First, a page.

When a Price Tag becomes a Price Trap

This is the first post by guest blogger Prasad Narasimhan, our Managing Partner for Asia who’s based in Bangalore. More on Prasad here:

The Tata Nano was touted as the little BIG thing in the international auto market. At the India Auto Expo in Jan 2008, there was a kilometer long queue to take the first look. ‘Would it look like a car at all?’ was the question on everyone’s mind. The overwhelming consensus was it was a ‘really cute’, ‘good-looking’, ‘complete’ car. The little car was the big star! As bookings opened in May’09, Tata got 203,000 fully paid bookings generating $580m cash. Things were expected to grow exponentially from that base. However by Nov 2010, Nano was selling only 500 cars a month. This is in a market where the market leader, Suzuki sells 65000 units of entry-level cars priced over $5,000. What went wrong?

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While much of the blame has been pointed at problems in setting up a factory leading to very delayed supplies, there seem to be more fundamental issues relating to marketing to the bottom of the pyramid. Price was the only differentiator. While this contributed hugely to the initial buzz, it resulted in several un-intended consequences.

1.     The ‘cheap’ car became a cheapo’s car. It reduced the perceived status of the buyers in a category where the primary motive for moving into a car from a two-wheeler was a move up on status. Hence, while the intended target group (TG) was cautiously watching from the sidelines, curious to know whether they can put their hard earned money on the Nano, the actual buyers were affluent families who were picking up their second or third cars for infrequent users at home – mainly retired elders, and housewives. Only 20% of the initial bookings were for the basic version. This should have been a warning sign that the actual buyers were not the intended TG.

2.     The price tag became a price trap. The price tag of 1 lakh ($2300) was announced years before the car was launched. Consumers were expecting a car that retailed at that price. But in spite of breakthrough value engineering, Tata could never sell even the basic version for this price. And for ‘mandatory’ accessories like air-conditioning, the pricing inched up and up. And with every escalation in raw material prices, Nano was not even able to live up to the original price. The current retail price varies from $3100 for the basic version going all the way up to $4600 for the loaded one.

3.     Half the price led to Half the Quality? The common sight of a family of four precariously perched on a two-wheeler inspired Tata’s vision to move them to the safety of four wheels. While the Nano was meant to be a safer option for the two wheeler riders, it failed to live up to basic expectations from a car on safety. The car is small, has poor pickup and feels plasticky. And to add fire to this, some Nanos caught fire in highly publicized incidents. And the opinion was out on the street – Nano was cheap, low quality and unsafe.

4.     Focus on price closed the door on any other possible differentiators. Small could have been a virtue in India where road spaces are narrow and crowded. Beetle & Mini are two icons that could have inspired possibilities. Brands like REVA have built desire and likeability by taking a high ground on ecological consciousness. But choosing to major on price meant that other possibilities could not be explored.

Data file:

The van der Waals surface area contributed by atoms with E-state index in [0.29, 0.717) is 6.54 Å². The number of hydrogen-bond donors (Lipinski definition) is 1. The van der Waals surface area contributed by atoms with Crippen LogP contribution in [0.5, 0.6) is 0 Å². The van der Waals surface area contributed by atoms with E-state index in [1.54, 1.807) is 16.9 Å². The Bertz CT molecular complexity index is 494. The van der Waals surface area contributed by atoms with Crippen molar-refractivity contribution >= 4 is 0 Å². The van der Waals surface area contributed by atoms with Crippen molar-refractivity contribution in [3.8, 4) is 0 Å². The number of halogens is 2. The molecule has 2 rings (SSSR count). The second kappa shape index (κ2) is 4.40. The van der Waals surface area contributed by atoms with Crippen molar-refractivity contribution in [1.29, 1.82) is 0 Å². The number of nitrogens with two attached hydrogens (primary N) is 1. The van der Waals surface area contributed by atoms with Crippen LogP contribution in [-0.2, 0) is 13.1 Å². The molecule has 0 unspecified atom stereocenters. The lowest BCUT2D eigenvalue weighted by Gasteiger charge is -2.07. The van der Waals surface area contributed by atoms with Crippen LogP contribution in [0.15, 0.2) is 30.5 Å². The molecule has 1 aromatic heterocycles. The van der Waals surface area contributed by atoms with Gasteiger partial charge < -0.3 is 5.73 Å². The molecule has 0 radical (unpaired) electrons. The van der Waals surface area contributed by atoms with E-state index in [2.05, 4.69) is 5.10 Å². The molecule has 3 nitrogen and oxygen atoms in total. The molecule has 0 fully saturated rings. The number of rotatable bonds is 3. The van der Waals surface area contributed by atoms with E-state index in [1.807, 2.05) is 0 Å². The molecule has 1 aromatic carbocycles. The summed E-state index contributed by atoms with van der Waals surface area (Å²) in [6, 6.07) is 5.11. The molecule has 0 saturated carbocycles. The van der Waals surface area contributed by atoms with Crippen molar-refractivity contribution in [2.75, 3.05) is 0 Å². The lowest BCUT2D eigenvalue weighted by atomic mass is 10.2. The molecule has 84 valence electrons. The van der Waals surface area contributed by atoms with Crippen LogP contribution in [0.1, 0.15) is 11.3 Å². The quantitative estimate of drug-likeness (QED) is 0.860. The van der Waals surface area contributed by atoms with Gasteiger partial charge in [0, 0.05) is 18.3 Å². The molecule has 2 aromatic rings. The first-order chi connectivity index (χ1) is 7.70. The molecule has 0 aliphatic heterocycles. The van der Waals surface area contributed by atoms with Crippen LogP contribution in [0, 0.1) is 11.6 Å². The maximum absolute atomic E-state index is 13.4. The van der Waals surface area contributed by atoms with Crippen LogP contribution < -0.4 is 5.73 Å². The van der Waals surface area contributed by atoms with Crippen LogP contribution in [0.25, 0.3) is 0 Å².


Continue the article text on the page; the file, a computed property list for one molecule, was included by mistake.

The Nano fiasco is a timely warning for brands that want to target the bottom of the pyramid by using low price as a penetration tool. Marketers tend to assume that there is a large un-tapped market down there just waiting for lower priced products. But, people are not buying. Brands that have used price as the key reason to buy have repeatedly bitten the dust. Does anyone remember the short-lived history of low cost TVs in India? Sansui, Akai, Aiwa are long dead and gone. ITC failed several times in its attempt to woo ‘beedi’ smokers through cheaper and smaller cigarettes.

On the other hand, brands that have offered relevant value driven by deep consumer insight have expanded the bottom of the pyramid. Nokia’s ‘made for India’ durable phones led India’s cell phone revolution. These offered very relevant features like a torchlight (in rural areas where power was a constant problem), rubberized keypads for the humid climes, multiple address books to cater to multiple users, and language options to cater to the vast linguistic diversity of India. Dell’s offer of customization that enabled a just-right option led it to market leadership as the market for laptops exploded. Shampoo brands promoted usage on special occasions with low priced sachet packs. Times of India expanded readership by offering a world-class newspaper at Re.1.

The interesting paradox in middle India is that people are still OK with delayed gratification (although this is changing). They have big hopes but are willing to bide their time. They live in hope, but are not dying of despair. They are value maximizers, and squeeze value out of the brands they choose. But first, they need to be excited. As the saying goes, “you can’t sell poverty to a poor person”.

Tata Nano is currently offering low interest finance options and going in for a distribution drive to revive sales. A new multi-creative TVC is on air, with stories building on how safe, how private or how complete the car is. Without addressing more basic issues, the original dream seems more distant by the day.